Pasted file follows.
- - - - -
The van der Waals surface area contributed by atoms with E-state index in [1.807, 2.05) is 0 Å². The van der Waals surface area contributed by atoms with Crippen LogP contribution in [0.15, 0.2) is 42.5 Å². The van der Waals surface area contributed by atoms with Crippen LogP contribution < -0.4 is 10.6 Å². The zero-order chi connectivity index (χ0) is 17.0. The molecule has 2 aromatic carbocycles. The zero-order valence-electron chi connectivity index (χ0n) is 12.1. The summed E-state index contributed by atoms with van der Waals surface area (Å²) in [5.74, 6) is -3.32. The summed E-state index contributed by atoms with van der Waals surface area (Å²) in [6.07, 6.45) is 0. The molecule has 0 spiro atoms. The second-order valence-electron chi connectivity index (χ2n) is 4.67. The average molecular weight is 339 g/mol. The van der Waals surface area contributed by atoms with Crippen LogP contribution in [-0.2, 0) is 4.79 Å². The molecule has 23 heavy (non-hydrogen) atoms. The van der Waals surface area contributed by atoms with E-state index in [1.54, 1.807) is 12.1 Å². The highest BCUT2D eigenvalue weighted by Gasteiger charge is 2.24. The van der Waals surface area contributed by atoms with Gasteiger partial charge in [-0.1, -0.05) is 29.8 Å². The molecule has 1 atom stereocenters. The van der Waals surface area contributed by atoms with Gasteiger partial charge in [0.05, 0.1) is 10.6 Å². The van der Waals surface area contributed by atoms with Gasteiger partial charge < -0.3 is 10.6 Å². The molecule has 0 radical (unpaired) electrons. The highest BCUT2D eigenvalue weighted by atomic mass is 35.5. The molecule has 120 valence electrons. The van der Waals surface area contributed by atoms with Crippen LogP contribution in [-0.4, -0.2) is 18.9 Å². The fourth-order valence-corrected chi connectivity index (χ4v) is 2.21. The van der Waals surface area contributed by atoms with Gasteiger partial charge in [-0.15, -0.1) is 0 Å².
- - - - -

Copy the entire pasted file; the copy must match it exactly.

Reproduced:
The van der Waals surface area contributed by atoms with E-state index in [1.807, 2.05) is 0 Å². The van der Waals surface area contributed by atoms with Crippen LogP contribution in [0.15, 0.2) is 42.5 Å². The van der Waals surface area contributed by atoms with Crippen LogP contribution < -0.4 is 10.6 Å². The zero-order chi connectivity index (χ0) is 17.0. The molecule has 2 aromatic carbocycles. The zero-order valence-electron chi connectivity index (χ0n) is 12.1. The summed E-state index contributed by atoms with van der Waals surface area (Å²) in [5.74, 6) is -3.32. The summed E-state index contributed by atoms with van der Waals surface area (Å²) in [6.07, 6.45) is 0. The molecule has 0 spiro atoms. The second-order valence-electron chi connectivity index (χ2n) is 4.67. The average molecular weight is 339 g/mol. The van der Waals surface area contributed by atoms with Crippen LogP contribution in [-0.2, 0) is 4.79 Å². The molecule has 23 heavy (non-hydrogen) atoms. The van der Waals surface area contributed by atoms with E-state index in [1.54, 1.807) is 12.1 Å². The highest BCUT2D eigenvalue weighted by Gasteiger charge is 2.24. The van der Waals surface area contributed by atoms with Gasteiger partial charge in [-0.1, -0.05) is 29.8 Å². The molecule has 1 atom stereocenters. The van der Waals surface area contributed by atoms with Gasteiger partial charge in [0.05, 0.1) is 10.6 Å². The van der Waals surface area contributed by atoms with Gasteiger partial charge < -0.3 is 10.6 Å². The molecule has 0 radical (unpaired) electrons. The highest BCUT2D eigenvalue weighted by atomic mass is 35.5. The molecule has 120 valence electrons. The van der Waals surface area contributed by atoms with Crippen LogP contribution in [-0.4, -0.2) is 18.9 Å². The fourth-order valence-corrected chi connectivity index (χ4v) is 2.21. The van der Waals surface area contributed by atoms with Gasteiger partial charge in [-0.15, -0.1) is 0 Å².